A majority of voters, 64.4%, said no in a referendum to electronic identity (eID) which would be being licensed and controlled by the Swiss government but provided mainly by private companies.
The system, approved by Parliament in 2019, is intended to simplify use of online services by commercial businesses and contact with public institutions via e-government channels.
The plan involved citizens having a unique electronic identity certificate that would allow access to different services, such as obtaining official documentation, banking services and e-commerce, over the internet. The ID would be issued by private companies but would use data transmitted from the State, with the consent of each person.
Doubts over the practical use of eID and concerns about potential data abuse have been overwhelming, said Lukas Golder, co-director of the GfS Bern research institute.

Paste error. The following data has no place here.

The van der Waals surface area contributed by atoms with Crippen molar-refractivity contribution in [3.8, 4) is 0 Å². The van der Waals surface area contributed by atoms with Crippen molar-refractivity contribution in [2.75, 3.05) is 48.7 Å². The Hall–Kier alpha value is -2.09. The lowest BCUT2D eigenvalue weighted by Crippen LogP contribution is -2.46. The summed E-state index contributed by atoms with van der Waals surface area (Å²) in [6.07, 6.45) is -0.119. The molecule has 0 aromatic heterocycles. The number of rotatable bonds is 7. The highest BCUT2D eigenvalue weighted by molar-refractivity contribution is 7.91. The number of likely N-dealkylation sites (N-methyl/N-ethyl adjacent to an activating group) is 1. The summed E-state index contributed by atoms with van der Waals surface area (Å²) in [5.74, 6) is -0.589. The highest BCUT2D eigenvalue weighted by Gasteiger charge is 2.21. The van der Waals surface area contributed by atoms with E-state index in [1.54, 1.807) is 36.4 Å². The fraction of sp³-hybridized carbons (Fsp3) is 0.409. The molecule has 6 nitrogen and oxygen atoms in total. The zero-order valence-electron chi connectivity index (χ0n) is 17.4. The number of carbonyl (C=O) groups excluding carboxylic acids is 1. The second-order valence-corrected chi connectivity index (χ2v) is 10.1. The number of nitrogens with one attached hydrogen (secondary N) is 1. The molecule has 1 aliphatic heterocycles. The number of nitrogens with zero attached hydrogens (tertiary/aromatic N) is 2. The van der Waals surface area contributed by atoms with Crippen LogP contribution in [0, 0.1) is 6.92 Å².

“Mistrust in private companies was dominant and helped to tip the vote,” Urs Bieri, a political scientist at the institute, was quoted as saying by the swissinfo.ch news website.
Green Party parliamentarian Sibel Arslan said voters made it clear that they want eID provided only by the government and under democratic control.
Daniel Graf of the referendum committee said voters had not come out against a digital identity scheme but against the proposed solution.
Justice minister Karin Keller-Sutter acknowledged “a certain unease” among voters. She called on Parliament and critics of the failed plan to cooperate to avoid a standstill.
“We have no choice and must work towards a new solution, even if it takes several attempts. It is key for Switzerland to catch up with other countries when it comes digitalisation,” she said.
PrivSec Global, a live streaming event, takes place on 23-25 March featuring more than 200 speakers and 64 sessions on privacy, data protection and cyber-security.
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